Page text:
- 1. Middlesex Fells Reservation
- 2. Downtown Malden
- 3. Fellsmere Park
- 4. Pine Banks Park
- 5. Boda Borg
- 6. Northern Strand Community Trail (Bike to the Sea Trail)
- 7. Revere Beach
- 8. Waitt’s Mountain
- 9. Town Line Luxury Lanes
- 10. Project: PUTT!
- 11. Bell Rock Memorial Park
- 12. Saugus Iron Works National Historic Site
- 13. Converse Memorial Library
- 14. Malden Summer Festivals
- 15. Phantom Gourmet Food Festival
Known for its diverse populace and generous expanses of hilly parkland, this northern suburb of Boston has come through massive development in the last few decades.
Malden’s recent transformation has much to do with its proximity to Boston, with North Station just ten minutes away on the MBTA’s Haverhill Line.
The city has an international makeup, with a large Asian population, and this is evident downtown where there’s a tempting array of spots for bubble tea, ramen and pho.
Since the 2010s the Northern Strand Community Trail has replaced an abandoned railroad corridor, making it possible to cycle between Malden and Boston, and the coast at Lynn.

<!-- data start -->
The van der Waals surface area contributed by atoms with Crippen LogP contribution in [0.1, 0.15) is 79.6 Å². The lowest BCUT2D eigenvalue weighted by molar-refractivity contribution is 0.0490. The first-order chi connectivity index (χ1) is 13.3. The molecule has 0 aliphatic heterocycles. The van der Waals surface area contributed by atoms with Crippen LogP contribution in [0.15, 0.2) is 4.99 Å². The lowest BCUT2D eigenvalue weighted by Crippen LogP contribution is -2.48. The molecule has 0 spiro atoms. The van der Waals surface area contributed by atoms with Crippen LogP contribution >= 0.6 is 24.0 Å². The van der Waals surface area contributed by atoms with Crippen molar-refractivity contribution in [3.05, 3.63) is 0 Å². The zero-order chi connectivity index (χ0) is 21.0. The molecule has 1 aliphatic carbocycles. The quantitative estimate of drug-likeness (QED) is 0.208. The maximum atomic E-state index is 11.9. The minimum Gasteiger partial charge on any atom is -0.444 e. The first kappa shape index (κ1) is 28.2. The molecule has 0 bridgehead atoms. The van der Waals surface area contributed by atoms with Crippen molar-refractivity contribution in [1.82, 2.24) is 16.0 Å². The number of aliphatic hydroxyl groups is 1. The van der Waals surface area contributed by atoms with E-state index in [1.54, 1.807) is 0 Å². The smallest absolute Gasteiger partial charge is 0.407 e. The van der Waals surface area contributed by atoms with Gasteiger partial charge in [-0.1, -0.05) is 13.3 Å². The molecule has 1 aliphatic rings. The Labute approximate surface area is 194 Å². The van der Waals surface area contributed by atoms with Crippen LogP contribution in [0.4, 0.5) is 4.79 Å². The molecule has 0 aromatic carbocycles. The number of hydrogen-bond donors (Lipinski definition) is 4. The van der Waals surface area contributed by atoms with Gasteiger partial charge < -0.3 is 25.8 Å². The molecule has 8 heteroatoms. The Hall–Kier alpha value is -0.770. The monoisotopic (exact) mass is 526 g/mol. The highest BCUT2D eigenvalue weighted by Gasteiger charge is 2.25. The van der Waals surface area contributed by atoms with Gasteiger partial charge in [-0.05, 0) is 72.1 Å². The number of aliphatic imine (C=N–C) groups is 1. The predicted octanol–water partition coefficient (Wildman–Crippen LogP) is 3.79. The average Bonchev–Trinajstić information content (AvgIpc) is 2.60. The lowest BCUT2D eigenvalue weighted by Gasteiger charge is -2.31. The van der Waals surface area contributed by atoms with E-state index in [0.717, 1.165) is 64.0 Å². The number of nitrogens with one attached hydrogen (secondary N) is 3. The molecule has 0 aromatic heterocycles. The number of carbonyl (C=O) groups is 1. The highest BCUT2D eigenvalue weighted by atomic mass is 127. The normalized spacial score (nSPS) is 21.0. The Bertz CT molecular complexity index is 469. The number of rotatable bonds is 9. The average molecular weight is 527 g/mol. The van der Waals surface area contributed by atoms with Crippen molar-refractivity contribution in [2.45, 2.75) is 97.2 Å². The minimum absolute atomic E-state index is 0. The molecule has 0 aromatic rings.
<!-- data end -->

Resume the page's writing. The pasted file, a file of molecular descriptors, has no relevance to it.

A recurring figure in Malden’s story is shoemaking industrialist Elisha S. Converse (1820-1904). This philanthropic mayor donated land for city parks and funded amenities like Malden’s first public library.
1. Middlesex Fells Reservation
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Middlesex Fells Reservation
Malden is flanked to the west by a sizable public recreation area, spread across more than 2,000 acres of rugged granite-strewn woods punctuated by reservoirs.
The largest of these is the now inactive Spot Pond, which is surrounded by woods dotted with remnants of old mills, still visible at the Spot Pond Archeological District.
In summer Spot Pond is a prime boating location, and you can come to the boathouse to rent canoes or kayaks.
The reservation has a warren of trails, taking you to viewpoints to see the Boston skyline. At a southern vantage point stands Wright’s Tower, raised in 1937 as a Works Progress Administration (WPA) project.